“D” by itself indicates you are the widow of a primary claimant.
Other Medicare suffixes in the “D” category include:
- D1 for the widower of a primary claimant
- D2 for the second widow of a primary claimant
- D3 for the second widower
- D4 for certain remarried widows
- D5 for the certain remarried widowers
- D16 and D7 for certain surviving divorced wives
“E” by itself indicates you are the widowed mother of a primary claimant. Other suffixes in the “E” category include E1 for the surviving divorced mother of a primary claimant; E2 for the second widowed mother of a primary claimant; E3 for the second divorced mother of the primary claimant; E4 for the primary claimant’s widowed father; and E5 for the primary claimant’s surviving divorced father.
“F” is the parent category, with suffixes for a primary claimant’s father (F1), mother (F2), stepfather (F3), stepmother (F4), adoptive father (F5), and adoptive mother (F6). There is no “F” suffix without a number following the letter F.
“H” indicates Medicare eligibility is due to disability. HA means you are a disabled claimant, HB means you are the wife of a disabled claimant, and HC means you are the child of a disabled claimant. If your Medicare number includes the HA code, your Social Security appears in your Medicare number. If your Medicare number includes the HB or HC code, your disabled spouse’s or parent’s Social Security number represents the first nine digits of your Medicare number.
Code J and Code K
If your Medicare number includes one of these codes, you are a “special beneficiary.” Medicare entitlement under Code J or Code K depends on your work history, and specifically on the number of quarters of employment that have been reported to Social Security. A suffix of JI, J2, K1, or K2 indicates you are entitled to Medicare Part A. A J3, J4, K3, or K4 suffix, meanwhile, indicates you are able to purchase Medicare Part A coverage.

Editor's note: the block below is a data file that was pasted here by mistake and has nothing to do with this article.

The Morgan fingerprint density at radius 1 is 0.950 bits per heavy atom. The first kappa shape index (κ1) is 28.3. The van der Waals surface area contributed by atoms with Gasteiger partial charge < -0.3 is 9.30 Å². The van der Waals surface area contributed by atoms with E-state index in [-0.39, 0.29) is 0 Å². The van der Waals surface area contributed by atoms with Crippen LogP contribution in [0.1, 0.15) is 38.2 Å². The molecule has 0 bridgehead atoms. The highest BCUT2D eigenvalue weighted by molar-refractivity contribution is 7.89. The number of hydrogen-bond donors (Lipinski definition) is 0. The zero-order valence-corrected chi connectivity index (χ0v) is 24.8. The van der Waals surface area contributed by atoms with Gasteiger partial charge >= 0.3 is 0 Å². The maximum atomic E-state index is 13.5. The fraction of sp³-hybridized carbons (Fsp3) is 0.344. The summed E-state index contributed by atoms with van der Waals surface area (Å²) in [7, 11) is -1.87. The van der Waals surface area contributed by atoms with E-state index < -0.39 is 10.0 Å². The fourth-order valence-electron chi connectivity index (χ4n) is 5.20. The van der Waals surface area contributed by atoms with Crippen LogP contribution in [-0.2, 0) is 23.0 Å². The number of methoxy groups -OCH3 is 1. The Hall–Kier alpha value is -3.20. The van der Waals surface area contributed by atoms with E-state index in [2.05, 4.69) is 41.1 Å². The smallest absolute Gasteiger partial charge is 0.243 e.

“M” by itself indicates you are enrolled in Medicare Part B but are not eligible for Medicare Part A. To receive Part A coverage you must purchase it. M1 indicates you are enrolled in Part B and are also eligible for coverage under Medicare Part A but have refused Part A coverage.
“T” may indicate that you are eligible for Medicare Part A benefits but are not eligible for retirement benefits. It may also indicate that your Medicare eligibility is due to chronic kidney disease. TA, meanwhile, indicates your Medicare eligibility is due to Medicare Qualified Government Employment (MQGE), and TB indicates you are the spouse of a Medicare Qualified Government Employee.
“W” by itself indicates you are the disabled widow of a primary claimant. Other Medicare suffixes in the “W” category include:
- W1 for a primary claimant’s disabled widower
- W2 for a second widow
- W3 for a second widower
- W6 for a surviving disabled second wife
For further information about Medicare letter codes and other Medicare symbols, you can contact the Medicare Administration toll-free at 1-800-MEDICARE (1-800-633-4277). For information about Medicare supplement insurance, Medicare Advantage, and all your best healthcare options, contact MedicareMall today!